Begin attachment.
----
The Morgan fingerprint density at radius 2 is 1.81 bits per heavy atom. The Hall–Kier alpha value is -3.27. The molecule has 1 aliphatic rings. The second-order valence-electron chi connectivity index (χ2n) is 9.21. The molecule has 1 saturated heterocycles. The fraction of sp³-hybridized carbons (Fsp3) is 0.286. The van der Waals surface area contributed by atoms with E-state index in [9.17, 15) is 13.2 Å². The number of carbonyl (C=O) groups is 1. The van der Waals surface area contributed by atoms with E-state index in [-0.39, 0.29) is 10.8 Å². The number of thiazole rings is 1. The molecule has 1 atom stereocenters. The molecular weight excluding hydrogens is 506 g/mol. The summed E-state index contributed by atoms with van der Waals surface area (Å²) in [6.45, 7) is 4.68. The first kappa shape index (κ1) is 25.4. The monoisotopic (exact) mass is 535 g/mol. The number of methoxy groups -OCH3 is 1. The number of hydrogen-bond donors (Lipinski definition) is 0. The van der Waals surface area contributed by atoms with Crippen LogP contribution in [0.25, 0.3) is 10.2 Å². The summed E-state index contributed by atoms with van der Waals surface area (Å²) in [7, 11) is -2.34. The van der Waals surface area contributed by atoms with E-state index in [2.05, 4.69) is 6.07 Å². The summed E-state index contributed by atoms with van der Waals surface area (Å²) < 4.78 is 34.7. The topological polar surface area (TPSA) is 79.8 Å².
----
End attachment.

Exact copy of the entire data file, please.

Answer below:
The Morgan fingerprint density at radius 2 is 1.81 bits per heavy atom. The Hall–Kier alpha value is -3.27. The molecule has 1 aliphatic rings. The second-order valence-electron chi connectivity index (χ2n) is 9.21. The molecule has 1 saturated heterocycles. The fraction of sp³-hybridized carbons (Fsp3) is 0.286. The van der Waals surface area contributed by atoms with E-state index in [9.17, 15) is 13.2 Å². The number of carbonyl (C=O) groups is 1. The van der Waals surface area contributed by atoms with E-state index in [-0.39, 0.29) is 10.8 Å². The number of thiazole rings is 1. The molecule has 1 atom stereocenters. The molecular weight excluding hydrogens is 506 g/mol. The summed E-state index contributed by atoms with van der Waals surface area (Å²) in [6.45, 7) is 4.68. The first kappa shape index (κ1) is 25.4. The monoisotopic (exact) mass is 535 g/mol. The number of methoxy groups -OCH3 is 1. The number of hydrogen-bond donors (Lipinski definition) is 0. The van der Waals surface area contributed by atoms with Crippen LogP contribution in [0.25, 0.3) is 10.2 Å². The summed E-state index contributed by atoms with van der Waals surface area (Å²) in [7, 11) is -2.34. The van der Waals surface area contributed by atoms with E-state index in [2.05, 4.69) is 6.07 Å². The summed E-state index contributed by atoms with van der Waals surface area (Å²) < 4.78 is 34.7. The topological polar surface area (TPSA) is 79.8 Å².